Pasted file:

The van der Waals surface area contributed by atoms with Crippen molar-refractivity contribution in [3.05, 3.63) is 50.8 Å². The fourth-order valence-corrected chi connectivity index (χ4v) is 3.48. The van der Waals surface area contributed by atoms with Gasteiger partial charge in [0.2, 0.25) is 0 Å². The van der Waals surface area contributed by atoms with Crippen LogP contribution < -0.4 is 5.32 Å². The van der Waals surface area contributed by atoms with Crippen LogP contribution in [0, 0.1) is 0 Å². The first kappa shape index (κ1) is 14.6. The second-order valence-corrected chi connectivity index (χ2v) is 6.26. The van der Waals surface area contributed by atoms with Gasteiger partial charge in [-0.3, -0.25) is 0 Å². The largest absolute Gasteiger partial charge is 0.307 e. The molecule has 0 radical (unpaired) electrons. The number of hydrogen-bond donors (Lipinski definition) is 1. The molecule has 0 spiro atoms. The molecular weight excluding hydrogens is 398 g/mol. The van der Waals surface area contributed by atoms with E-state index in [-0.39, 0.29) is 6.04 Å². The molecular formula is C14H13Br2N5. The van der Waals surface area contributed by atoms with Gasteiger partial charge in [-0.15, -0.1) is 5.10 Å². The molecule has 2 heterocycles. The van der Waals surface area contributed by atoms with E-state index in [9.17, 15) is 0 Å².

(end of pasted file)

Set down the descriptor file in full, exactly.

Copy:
The van der Waals surface area contributed by atoms with Crippen molar-refractivity contribution in [3.05, 3.63) is 50.8 Å². The fourth-order valence-corrected chi connectivity index (χ4v) is 3.48. The van der Waals surface area contributed by atoms with Gasteiger partial charge in [0.2, 0.25) is 0 Å². The van der Waals surface area contributed by atoms with Crippen LogP contribution < -0.4 is 5.32 Å². The van der Waals surface area contributed by atoms with Crippen LogP contribution in [0, 0.1) is 0 Å². The first kappa shape index (κ1) is 14.6. The second-order valence-corrected chi connectivity index (χ2v) is 6.26. The van der Waals surface area contributed by atoms with Gasteiger partial charge in [-0.3, -0.25) is 0 Å². The largest absolute Gasteiger partial charge is 0.307 e. The molecule has 0 radical (unpaired) electrons. The number of hydrogen-bond donors (Lipinski definition) is 1. The molecule has 0 spiro atoms. The molecular weight excluding hydrogens is 398 g/mol. The van der Waals surface area contributed by atoms with E-state index in [-0.39, 0.29) is 6.04 Å². The molecular formula is C14H13Br2N5. The van der Waals surface area contributed by atoms with Gasteiger partial charge in [-0.15, -0.1) is 5.10 Å². The molecule has 2 heterocycles. The van der Waals surface area contributed by atoms with E-state index in [9.17, 15) is 0 Å².